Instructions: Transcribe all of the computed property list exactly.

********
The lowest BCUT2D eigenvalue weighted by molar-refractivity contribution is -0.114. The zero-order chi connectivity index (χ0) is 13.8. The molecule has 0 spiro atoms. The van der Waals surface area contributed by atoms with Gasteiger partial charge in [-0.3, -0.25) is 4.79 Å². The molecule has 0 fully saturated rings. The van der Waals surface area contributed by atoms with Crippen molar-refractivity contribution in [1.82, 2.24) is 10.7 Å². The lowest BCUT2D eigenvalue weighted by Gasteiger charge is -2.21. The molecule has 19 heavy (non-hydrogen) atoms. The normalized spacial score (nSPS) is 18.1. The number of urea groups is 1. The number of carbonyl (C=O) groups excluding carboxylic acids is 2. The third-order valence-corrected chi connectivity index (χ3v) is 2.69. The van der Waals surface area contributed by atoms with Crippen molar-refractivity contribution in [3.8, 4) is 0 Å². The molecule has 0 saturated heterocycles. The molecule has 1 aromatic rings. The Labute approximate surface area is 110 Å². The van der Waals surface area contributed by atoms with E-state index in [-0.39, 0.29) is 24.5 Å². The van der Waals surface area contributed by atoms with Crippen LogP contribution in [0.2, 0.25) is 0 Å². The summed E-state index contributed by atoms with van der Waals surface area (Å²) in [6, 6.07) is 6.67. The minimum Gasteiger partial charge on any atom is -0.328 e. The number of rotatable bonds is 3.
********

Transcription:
The lowest BCUT2D eigenvalue weighted by molar-refractivity contribution is -0.114. The zero-order chi connectivity index (χ0) is 13.8. The molecule has 0 spiro atoms. The van der Waals surface area contributed by atoms with Gasteiger partial charge in [-0.3, -0.25) is 4.79 Å². The molecule has 0 fully saturated rings. The van der Waals surface area contributed by atoms with Crippen molar-refractivity contribution in [1.82, 2.24) is 10.7 Å². The lowest BCUT2D eigenvalue weighted by Gasteiger charge is -2.21. The molecule has 19 heavy (non-hydrogen) atoms. The normalized spacial score (nSPS) is 18.1. The number of urea groups is 1. The number of carbonyl (C=O) groups excluding carboxylic acids is 2. The third-order valence-corrected chi connectivity index (χ3v) is 2.69. The van der Waals surface area contributed by atoms with Crippen molar-refractivity contribution in [3.8, 4) is 0 Å². The molecule has 0 saturated heterocycles. The molecule has 1 aromatic rings. The Labute approximate surface area is 110 Å². The van der Waals surface area contributed by atoms with E-state index in [-0.39, 0.29) is 24.5 Å². The van der Waals surface area contributed by atoms with Crippen LogP contribution in [0.2, 0.25) is 0 Å². The summed E-state index contributed by atoms with van der Waals surface area (Å²) in [6, 6.07) is 6.67. The minimum Gasteiger partial charge on any atom is -0.328 e. The number of rotatable bonds is 3.